Saturday, October 8, 2022

PCT Day 24: Silverwood Lake (Cleghorn Road) to Cajon Pass (Mile 328.9-341.8)

October 8, 2022
Cleghorn Road to Cajon Pass
Mile 328.9-341.8
4:18 (moving) / 5:16 (total)
Max 4,135 feet (+1,637 / -1,976)
See Day 24 Section on YouTube

Pacific Crest Trail – Day 24

It's always great to be back on the PCT.   While it felt more like summer, the weather on this beautiful fall day was absolutely beautiful offering clear blue skies in the morning and a few clouds rolling in the afternoon.  

Most of our PCT section hikes are contiguous and we start where we left off, but for this hike we had so make a last-minute change to our plans.   Our previous hike ended in the Big Bear area on a back country road called Polique Canyon road.   The next section (or Day 21) was supposed to be 21 miles, however, we learned that the road to access the trail at the end of this hike had been closed for some time.  

While we had a hike planned for nearly a month, of course, most of our planning happens earlier in the week prior to our hike.  After reaching out to the San Bernardino National Forest Service (Mountain Top Ranger District 909-382-2790) we learned we couldn't just do the section we had intended because the road to Splinters trailhead was closed.   This would require a new strategy, most likely a 2 day 1 night backpack.  Road closures:

We discussed a couple alternative hikes, the first was an easy day and perhaps only 6-7 miles on the PCT and to enjoy the Deep Creek Hot Springs, however, OoBrianoo, wanted to get more out of driving a couple hours each way and suggested we skip ahead and do the final segment of Section C which quickly became the new plan.   The hike would be rolling hills of a little over 13 miles.  

This would leave us with 50 more miles as part of Segment C of the PCT to backtrack and complete.   I feel time is running out in 2022 as it seems that fall/winter weather will soon be rolling in and most of the remaining miles left to cover I would expect to be in the 6,000 - 7,000 feet range so especially the longer we wait we will have to deal with a little chill.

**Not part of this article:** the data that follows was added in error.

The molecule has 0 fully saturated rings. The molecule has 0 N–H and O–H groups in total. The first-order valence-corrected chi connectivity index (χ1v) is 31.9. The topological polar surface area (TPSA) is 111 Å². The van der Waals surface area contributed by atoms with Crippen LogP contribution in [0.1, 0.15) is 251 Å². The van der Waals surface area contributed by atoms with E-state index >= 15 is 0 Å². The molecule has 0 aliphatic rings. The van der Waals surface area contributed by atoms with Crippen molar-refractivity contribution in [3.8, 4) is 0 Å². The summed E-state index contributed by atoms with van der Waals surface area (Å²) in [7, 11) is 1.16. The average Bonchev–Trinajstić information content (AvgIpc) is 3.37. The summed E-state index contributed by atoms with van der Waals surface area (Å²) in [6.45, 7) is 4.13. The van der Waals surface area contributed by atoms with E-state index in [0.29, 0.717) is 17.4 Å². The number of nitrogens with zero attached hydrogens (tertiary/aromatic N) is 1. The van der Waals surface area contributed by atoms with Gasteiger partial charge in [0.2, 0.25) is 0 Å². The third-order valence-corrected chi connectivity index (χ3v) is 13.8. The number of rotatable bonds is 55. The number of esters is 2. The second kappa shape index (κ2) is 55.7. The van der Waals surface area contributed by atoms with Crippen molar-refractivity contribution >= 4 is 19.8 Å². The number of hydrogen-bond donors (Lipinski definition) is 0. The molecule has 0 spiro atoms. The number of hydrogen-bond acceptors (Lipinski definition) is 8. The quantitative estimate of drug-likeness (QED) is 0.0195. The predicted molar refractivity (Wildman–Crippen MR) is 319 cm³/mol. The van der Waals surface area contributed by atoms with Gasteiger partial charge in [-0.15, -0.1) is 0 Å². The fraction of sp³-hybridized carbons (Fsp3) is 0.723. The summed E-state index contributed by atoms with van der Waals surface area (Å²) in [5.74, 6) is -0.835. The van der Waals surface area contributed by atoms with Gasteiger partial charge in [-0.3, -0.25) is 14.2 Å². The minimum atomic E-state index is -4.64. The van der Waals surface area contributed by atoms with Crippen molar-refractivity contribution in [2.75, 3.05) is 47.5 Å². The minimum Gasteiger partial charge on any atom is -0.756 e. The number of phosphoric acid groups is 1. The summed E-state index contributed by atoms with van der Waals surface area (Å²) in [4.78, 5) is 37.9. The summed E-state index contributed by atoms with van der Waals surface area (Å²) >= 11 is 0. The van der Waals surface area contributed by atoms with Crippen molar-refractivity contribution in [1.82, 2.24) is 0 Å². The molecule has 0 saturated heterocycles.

Mai & I has just spent an entire weekend away from our children so two weeks in a row was going to be hard for her and so understandably she would sit out this section.   She's been with me from the start so it's really hard to plan a hike knowing that she will be missing out.  This meant is would only be OoBrianoo and I for this section.   It seems we always have to negotiate a start time as he's a much earlier riser than myself.  He suggested meet at 5 a.m., I suggested 8 a.m. and lucky for me the park where we would stage a car at the start of the hike didn't open that early so we both got to sleep it a little bit.

Mai surprised me at mile 100 with a PCT hat which I've treasured.  Mile 200 we really looked forward to and got OoBrianoo a matching PCT hat.   Now mile 300 was quickly sneaking up upon us.  Ironically, it was actually exactly one year ago we passed mile 200.   We have unofficial trail names so I thought about ordering a set of PCT shirts and having our trail names put on the back.  I placed an order which arrived the very next day.  I was excited to have them complete, so before the weekend I found a place nearby that can put the letters on and had them finished the following day and looked forward to surprising Mai and our trail companion OoBrianoo.  

Usually getting to the trailhead is a journey, but I'm excited to share that at least the end point of our hike (which was the meeting point) was the closest of any trailhead from my home, only a 49 minute drive.  The PCT intersects with the I-15 adjacent to a McDonalds, perfect for any thru hiker to make the easiest stop anywhere along the PCT, but I already had breakfast so drove directly to find parking.   

There was a lot of activity at our end point and a few gentlemen setting up a tent next to a couple monuments.   Ends up after talking with them for a few minutes this location was formerly part of the original National Trails Highway which later became Route 66.   I learned a lot about the history as well of a flood that washed out the whole area covering it in four feet of mud.   The site has been reconstructed and there are a couple monuments with a flag and a kiosk with historical information.  The guys we hosting a get-together for the historical society.   Also warned me of snakes that like to visit the area.  Yikes.    

I ventured on down to the PCT a short distance away and saw the little canyon we would exit later in the afternoon.   A few minutes later Oobrianoo arrived, and we hopped into his car and headed to Silverwood Lake park our starting location for the days hike.   I was a scenic drive mostly because I had never headed east on this section of St Route 138 ever before, so it was new territory for me to see.   We arrived at the park entrance and paid a $10 fee and were directed to the day use area for parking which offered easy access to the PCT.  

Conveniently located adjacent to the parking was a clean bathroom/toilet so I made quick stop and before heading out for the days hike.   Juno my Austrian Shepherd has hiked several sections of the PCT and today the trail seemed ideal for him to join us.    We had passed a PCT sign on the drive to the parking area so backtracked on foot and found the trail.  At first I wanted to head the wrong way and Oobrianoo quickly pointed out that we needed to go in the opposite direction.  Once we got that figured out we walked under the State Hwy 138 and easily picked up the start of the trail.